“Digital transformation,” as commonly discussed, sounds simple: Revamp the business strategy by adopting digital technology. However, the challenges organizations face today and what they must do to meet those challenges is far more complex. By 2017, only 12 percent of the companies listed in the 1955 Fortune 500 were still on the list. That's a lot of attrition, and it’s largely due to the failure of Fortune 500 companies to reinvent themselves while new, tech-savvy upstarts transformed the competitive landscape.
Today, many companies fail to sustain their market leadership because their market gets disrupted by more advanced, tech-savvy companies. Amazon is a great example. It has disrupted several industries, even the technology industry, by introducing completely new digital-based business models. It started out with books, then moved to general retail, then to cloud computing, each time inventing new ways to connect with customers and deliver what they really want: more choice, free shipping, simpler and more scalable IT infrastructure, etc. That’s what digital transformation is really about.
Achieving digital transformation requires not just an embrace of digital technologies, but an entirely new way of thinking.
New Tech-Enabled Business Models
Technology used to be about streamlining existing processes. Companies generally viewed technology as something they had to cost-justify. Can we produce more widgets at a lower cost? Can we make our employees more productive? Can we automate routine tasks to reduce errors and lower costs? The role of technology for the past 50 years was largely about productivity improvement and cost reduction.
But new thinking is leading the digitally transformed business of the future. It’s no longer about making our existing businesses more streamlined through the use of technology. It’s about reinventing our businesses around what technology makes possible. That means using technology to gain competitive advantage and pursue new business opportunities. Most companies begin by rethinking their customers’ experience by, for example, leveraging the fact that virtually all consumers carry smart phones with GPS, accelerometers, and “always-on” connectedness. What kind of new digital businesses can we create around that? And when such connectedness is embedded in our company’s products, new possibilities for monetizing those products emerge.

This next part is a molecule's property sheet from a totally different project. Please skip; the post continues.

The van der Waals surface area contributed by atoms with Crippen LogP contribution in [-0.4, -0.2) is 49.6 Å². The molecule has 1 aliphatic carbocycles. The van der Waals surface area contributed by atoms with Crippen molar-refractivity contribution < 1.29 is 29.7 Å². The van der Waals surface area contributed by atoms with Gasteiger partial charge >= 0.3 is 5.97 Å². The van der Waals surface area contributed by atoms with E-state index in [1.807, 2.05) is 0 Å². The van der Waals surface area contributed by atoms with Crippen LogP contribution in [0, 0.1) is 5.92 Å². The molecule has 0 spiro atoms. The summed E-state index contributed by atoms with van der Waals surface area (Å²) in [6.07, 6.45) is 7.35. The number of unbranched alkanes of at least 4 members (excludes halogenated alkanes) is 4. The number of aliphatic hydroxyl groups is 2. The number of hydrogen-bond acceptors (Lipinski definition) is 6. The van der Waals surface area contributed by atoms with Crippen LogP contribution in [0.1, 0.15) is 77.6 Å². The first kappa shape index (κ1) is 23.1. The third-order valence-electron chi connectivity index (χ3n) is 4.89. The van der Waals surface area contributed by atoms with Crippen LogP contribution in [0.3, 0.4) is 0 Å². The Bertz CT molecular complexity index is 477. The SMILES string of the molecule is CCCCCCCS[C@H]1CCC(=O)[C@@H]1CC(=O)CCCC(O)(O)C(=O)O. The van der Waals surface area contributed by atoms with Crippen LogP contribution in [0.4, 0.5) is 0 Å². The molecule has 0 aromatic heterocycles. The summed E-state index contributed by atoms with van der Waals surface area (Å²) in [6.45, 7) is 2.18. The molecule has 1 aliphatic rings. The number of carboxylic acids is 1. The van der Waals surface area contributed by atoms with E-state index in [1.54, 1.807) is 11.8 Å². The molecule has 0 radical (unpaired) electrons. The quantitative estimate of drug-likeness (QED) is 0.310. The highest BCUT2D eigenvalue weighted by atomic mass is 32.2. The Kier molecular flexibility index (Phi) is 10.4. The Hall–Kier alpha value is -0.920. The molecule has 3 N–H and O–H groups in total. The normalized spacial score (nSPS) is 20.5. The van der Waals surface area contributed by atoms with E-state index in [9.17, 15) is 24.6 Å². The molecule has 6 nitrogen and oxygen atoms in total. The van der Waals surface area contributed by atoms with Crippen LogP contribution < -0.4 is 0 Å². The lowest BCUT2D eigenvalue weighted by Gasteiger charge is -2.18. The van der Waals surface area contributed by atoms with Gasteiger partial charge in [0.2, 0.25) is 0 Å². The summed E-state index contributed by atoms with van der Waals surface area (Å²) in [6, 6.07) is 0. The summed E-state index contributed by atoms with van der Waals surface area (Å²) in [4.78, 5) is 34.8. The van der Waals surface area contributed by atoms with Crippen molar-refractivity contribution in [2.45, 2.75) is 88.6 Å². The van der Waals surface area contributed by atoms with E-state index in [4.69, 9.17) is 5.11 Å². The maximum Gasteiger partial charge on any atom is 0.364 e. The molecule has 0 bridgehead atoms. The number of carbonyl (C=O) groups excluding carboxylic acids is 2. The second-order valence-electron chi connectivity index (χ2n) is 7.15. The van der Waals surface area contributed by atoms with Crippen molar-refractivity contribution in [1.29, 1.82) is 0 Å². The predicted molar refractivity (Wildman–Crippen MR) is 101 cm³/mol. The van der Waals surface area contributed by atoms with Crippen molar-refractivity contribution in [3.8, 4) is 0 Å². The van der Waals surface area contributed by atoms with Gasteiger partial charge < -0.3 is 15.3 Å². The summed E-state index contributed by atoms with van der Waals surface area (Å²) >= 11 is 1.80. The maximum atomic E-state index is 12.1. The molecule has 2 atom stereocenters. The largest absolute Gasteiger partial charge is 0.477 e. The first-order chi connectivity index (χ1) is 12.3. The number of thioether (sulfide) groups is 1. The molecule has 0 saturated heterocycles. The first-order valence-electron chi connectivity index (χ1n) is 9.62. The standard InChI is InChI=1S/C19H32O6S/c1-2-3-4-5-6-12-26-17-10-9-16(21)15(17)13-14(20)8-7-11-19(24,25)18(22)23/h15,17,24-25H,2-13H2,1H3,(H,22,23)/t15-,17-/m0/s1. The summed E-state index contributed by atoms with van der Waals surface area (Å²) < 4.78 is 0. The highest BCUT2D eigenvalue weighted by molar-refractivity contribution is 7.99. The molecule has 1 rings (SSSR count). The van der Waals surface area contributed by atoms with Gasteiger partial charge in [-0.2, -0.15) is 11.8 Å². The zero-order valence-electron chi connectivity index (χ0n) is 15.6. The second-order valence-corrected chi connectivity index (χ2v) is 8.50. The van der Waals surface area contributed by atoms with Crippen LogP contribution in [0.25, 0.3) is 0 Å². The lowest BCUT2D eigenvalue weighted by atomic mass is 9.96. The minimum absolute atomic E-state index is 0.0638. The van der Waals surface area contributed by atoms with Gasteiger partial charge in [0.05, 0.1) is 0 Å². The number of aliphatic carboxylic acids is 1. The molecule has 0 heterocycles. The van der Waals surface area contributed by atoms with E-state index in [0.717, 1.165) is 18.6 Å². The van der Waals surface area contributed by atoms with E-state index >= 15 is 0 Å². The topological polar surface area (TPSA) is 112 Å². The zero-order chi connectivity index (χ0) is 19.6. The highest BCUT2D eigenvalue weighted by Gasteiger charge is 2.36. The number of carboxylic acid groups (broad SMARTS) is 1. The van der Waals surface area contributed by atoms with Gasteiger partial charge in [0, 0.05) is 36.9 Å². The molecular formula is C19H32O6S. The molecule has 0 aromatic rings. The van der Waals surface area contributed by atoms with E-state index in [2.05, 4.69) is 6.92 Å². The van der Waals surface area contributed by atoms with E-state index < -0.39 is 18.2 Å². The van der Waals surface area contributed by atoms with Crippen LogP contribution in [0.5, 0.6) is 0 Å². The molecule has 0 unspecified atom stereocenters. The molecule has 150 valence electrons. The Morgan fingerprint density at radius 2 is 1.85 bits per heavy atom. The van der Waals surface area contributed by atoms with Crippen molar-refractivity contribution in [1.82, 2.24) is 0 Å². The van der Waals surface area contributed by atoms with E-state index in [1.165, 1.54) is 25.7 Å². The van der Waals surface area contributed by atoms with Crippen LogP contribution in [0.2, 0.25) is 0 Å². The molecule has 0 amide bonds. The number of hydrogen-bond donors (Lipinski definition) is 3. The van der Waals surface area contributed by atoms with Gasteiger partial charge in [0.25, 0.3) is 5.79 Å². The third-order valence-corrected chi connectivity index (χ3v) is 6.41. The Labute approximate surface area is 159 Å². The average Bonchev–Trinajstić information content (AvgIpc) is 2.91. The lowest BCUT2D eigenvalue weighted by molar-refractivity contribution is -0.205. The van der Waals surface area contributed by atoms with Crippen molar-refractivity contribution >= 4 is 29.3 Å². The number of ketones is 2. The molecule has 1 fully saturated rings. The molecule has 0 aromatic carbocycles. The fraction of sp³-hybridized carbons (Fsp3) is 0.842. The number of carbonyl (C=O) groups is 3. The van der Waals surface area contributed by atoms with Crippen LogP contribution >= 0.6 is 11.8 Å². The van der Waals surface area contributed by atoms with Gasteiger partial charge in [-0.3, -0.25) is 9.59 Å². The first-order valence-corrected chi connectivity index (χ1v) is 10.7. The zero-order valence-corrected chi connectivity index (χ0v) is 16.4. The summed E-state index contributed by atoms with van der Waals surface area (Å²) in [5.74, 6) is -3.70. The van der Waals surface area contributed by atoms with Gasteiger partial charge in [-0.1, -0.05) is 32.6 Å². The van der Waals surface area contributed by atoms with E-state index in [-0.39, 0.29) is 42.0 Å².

Take for example an industry most of us consider non-digital: automobile manufacturers. On the surface, automakers make big clunky machines that clog our highways. But under the covers, they are becoming pretty much what the iPhone is to Apple: mobile devices that connect customers to a broader digital platform enabling new business models and revenue streams. Connected cars now keep track of where we are, how fast we’re going, how hard we press our brakes and even when our blinkers are on. Very soon, automakers will be presenting us with coupons to the nearest gas station when our tank nears empty. Automakers predict that monetizing data from connected cars will add $100 per year of revenue for every car sold, and by 2030, revenue from this digital business will reach $750 billion.
That’s a digital transformation.
And digital transformation isn’t happening just with cars or industrial equipment or enterprise business models. It’s happening everywhere, in every aspect of our lives. Smart cities can now adapt in real time to changing conditions. For example, thanks to the prevalent use of strategically-placed sensors, such as on lampposts, cities can now automatically route first responders to a problem as quickly as possible, ensuring they avoid traffic congestion. Cities can also deploy traffic control systems, including using signs that automatically reroute traffic based on situations that are occurring, such as accidents or the end of sporting events. They can even deploy solutions like automatic lighting systems and gunshot triangulation.
Digital health monitors can now go beyond tracking an individual’s health and fitness. Today, hospitals can use multiple sensors to track the condition of home-bound patients – thousands of them at the same time. From eliminating the expense of a doctor visit or the inconvenience of a trip to the hospital, to ensuring the fastest possible response to an emergency, home-based patient monitoring can dramatically improve the quality of care and the quality of life.
Jet engine manufacturers have developed “digital twins” of their physical engines. By adding sensors to their engines, manufacturers can gain near real-time visibility into how individual — and indeed entire fleets of engines — are operating. These digital twins provide manufacturers full visibility into the operation and health of their engines, including the ability to predict failures and prevent costly unscheduled maintenance. This has enabled a new business model for manufacturers: rather than selling engines to airlines and competing with third parties for the most profitable part of their business, engine maintenance, manufacturers can now offer “pay-by-the-hour” pricing that 1) aligns incentives of both airlines and engine manufacturers by only charging for actual usage, and 2) eliminates third-party competition for maintenance.